yemen troops
Troops stand guard at the entrance to the U.S. embassy in Sanaa, Yemen, Feb. 11, 2015. Reuters/Khaled Abdullah

During the past three days, at least seven countries have closed their embassies and evacuated their personnel from Yemen. Among them are Saudi Arabia and the U.S., two of the country’s biggest financial backers and supporters of the government recently ousted by an uprising of Shiite Houthi rebels.

The Houthis seized the capital Sanaa last year. They have since dissolved the parliament and removed President Abed Rabbo Mansour Hadi. The rebels also fiercely oppose U.S. and Saudi Arabian involvement in the country, and are backed by Shiite Iran, Sunni Saudi Arabia’s ideological foe. The simultaneous exodus of diplomats could mean more trouble ahead in a nation already in deep political and financial crisis, and it will hinder the Houthis’ push for international legitimacy.

“Due to the deteriorating security and political situation in the Yemeni capital, Saudi Arabia has suspended all embassy operations in Sanaa and evacuated all its staff, who have arrived safely in the kingdom,” Riyadh said in a statement carried by the official Saudi Press Agency Friday.

The U.S., Britain, France, Germany, Italy and the United Arab Emirates also closed their embassies and evacuated their personnel during the past week. Embassy closings on such a large scale are unusual, and can be a harbinger of chaos. Last year, at least eight countries, including the U.S., shut down their embassies in Libya, which is now in a full-blown civil war that has both boosted homegrown terrorists and flung open the borders for foreign militants.

Closing the embassy could “increase the pressure on the Houthis to withdraw,” Al Jazeera’s Yemen-based correspondent Jamal Elshayyal said Friday. He added that the Houthis need international recognition to succeed, something they would be hard-pressed to get after this week’s mass exodus of embassy personnel.

The Saudi decision to close its embassy along with those of Western governments may be a move meant to discredit the Houthis, the kingdom’s sectarian foes, on the global stage. But Saudi interests aren’t abandoning Yemen altogether, because if nothing else, Yemen sits on the Saudi border, and unrest could spill over.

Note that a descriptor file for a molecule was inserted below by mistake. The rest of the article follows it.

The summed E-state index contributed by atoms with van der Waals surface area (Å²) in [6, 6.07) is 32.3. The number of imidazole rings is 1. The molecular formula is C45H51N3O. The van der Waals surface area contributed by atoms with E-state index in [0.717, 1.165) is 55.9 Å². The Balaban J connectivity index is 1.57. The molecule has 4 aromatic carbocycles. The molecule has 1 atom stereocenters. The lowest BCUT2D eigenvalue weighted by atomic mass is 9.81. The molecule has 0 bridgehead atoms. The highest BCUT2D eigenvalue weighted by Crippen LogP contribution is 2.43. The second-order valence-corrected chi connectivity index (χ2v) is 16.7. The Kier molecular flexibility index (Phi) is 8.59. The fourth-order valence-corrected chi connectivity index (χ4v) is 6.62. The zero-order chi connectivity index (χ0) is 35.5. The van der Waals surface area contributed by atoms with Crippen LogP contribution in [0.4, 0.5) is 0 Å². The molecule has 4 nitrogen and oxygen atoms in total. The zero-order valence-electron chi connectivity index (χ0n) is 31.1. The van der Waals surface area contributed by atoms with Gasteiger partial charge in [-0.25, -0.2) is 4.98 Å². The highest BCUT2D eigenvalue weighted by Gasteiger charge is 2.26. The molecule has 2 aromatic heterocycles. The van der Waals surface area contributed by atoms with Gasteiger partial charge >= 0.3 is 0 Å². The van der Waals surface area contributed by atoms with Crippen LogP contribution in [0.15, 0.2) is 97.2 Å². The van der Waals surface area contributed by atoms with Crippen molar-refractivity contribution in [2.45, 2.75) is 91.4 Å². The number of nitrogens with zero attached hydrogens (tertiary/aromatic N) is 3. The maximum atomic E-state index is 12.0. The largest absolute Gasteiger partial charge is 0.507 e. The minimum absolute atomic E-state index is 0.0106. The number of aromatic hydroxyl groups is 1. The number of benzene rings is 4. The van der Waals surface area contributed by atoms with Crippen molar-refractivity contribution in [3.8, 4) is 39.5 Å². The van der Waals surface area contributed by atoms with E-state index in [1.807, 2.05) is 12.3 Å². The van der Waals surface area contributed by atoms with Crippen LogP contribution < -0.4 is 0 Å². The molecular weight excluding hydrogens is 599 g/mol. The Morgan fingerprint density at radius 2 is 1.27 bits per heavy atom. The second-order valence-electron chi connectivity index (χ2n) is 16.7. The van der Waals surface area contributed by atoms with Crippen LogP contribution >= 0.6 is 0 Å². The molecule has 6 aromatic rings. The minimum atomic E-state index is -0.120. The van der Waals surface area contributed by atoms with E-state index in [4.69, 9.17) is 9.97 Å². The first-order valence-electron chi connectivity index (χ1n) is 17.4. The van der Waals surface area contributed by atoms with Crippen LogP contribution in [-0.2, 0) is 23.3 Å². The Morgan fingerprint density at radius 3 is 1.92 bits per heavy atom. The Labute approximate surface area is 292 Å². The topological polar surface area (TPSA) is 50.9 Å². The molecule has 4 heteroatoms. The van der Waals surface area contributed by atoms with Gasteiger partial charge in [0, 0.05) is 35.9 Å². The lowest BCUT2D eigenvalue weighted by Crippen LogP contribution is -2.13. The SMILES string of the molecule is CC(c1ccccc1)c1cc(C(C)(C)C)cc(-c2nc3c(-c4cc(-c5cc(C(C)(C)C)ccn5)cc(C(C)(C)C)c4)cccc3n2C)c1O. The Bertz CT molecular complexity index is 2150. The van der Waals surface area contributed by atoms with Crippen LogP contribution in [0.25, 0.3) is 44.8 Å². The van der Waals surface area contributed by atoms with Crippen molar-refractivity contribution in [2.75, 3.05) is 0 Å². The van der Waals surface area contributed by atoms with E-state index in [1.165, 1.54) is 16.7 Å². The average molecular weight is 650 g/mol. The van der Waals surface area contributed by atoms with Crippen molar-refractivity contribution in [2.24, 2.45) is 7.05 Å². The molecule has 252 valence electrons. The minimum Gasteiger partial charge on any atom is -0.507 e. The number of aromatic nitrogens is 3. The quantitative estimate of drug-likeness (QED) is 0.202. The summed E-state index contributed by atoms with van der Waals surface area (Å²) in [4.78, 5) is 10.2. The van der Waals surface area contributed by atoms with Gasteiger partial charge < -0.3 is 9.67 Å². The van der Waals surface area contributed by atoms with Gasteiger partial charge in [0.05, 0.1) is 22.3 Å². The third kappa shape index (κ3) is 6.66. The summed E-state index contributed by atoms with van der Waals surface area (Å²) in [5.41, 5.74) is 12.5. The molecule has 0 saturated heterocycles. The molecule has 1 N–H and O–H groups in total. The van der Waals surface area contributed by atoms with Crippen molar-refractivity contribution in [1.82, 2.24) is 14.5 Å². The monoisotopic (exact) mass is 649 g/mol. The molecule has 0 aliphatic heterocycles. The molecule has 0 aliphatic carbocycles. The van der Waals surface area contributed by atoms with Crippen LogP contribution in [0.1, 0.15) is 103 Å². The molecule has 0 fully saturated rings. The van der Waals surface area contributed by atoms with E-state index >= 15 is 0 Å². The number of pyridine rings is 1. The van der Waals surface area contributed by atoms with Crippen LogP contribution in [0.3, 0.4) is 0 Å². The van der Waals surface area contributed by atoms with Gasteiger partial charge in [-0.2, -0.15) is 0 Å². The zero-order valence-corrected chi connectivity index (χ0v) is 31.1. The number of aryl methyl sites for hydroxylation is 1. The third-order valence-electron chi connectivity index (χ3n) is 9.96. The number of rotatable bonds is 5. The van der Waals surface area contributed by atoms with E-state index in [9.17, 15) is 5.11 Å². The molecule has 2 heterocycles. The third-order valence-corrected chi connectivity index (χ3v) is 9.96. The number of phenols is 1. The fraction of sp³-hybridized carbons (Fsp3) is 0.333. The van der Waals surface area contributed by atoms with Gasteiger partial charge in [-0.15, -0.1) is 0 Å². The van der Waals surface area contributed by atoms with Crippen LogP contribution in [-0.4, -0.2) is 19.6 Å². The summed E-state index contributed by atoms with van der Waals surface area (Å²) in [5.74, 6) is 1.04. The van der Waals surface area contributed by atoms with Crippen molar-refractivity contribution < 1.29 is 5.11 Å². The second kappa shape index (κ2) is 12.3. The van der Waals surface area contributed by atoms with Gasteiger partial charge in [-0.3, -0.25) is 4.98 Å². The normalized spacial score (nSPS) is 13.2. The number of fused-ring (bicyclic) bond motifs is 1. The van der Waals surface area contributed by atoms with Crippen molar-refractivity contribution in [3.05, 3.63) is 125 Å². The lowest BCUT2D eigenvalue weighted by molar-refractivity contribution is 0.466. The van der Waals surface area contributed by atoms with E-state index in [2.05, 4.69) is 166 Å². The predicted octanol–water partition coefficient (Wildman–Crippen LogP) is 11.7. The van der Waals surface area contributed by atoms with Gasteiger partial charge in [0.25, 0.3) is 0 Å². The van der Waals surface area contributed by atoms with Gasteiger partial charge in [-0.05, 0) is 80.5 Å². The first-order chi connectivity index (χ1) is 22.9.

“The Saudi strategy is no strategy for Yemen. I don’t see one except for security: keeping the border intact and guarding it well,” Jamal Khashoggi, a Saudi journalist, told Reuters.

Saudi Arabia shares a long and mountainous border with Yemen’s southern provinces, a longtime stronghold of al Qaeda in the Arabian Peninsula, the terrorist group’s Yemeni branch. Last month, Saudi officials sped up construction of a wall to keep militants out that will span the 1,060-mile border. It will still take years to complete, the interior ministry told the Saudi newspaper al-Yaum.

Saudi Arabia already had given up a lot of its leverage in Yemen by suspending funding when Hadi stepped down last month. What’s more, the Houthis have been pushing militants out of the northern part of the country toward the south and the Saudi border. This week, al Qaeda made significant gains and, Friday, it captured a Yemeni army brigade.

The U.S. closed its embassy in Sanaa and evacuated all personnel from Yemen Tuesday, citing the same security risks for Americans as Saudi Arabia did. As soon as U.S. officials left the capital, the Houthis seized more than 20 vehicles from the evacuated embassy, Reuters reported.

“They will not let [the] American embassy open again,” said Hussain al-Bukhaiti, a pro-Houthi translator and journalist with familial ties to the group. “With their embassy open, Houthi used to lose support because their followers are really anti-American. They start to question their leaders: ‘Why are you leaving the embassy open if you told us they are bad and they created al-Qaeda?’ So now they closed it. Their job is done.”

Despite the embassy closing, the U.S. still has an unknown number of troops stationed inside the country as part of a counterterrorism operation targeting al Qaeda in the Arabian Peninsula, the Pentagon confirmed.

“I won’t get into how many are there and where they are, but they are there,” Rear Adm. John Kirby, the Pentagon press secretary, said during a briefing Friday, adding that political instability in the country has made intelligence gathering “difficult.”

“It has been affected and in, some cases, curtailed,” Kirby said.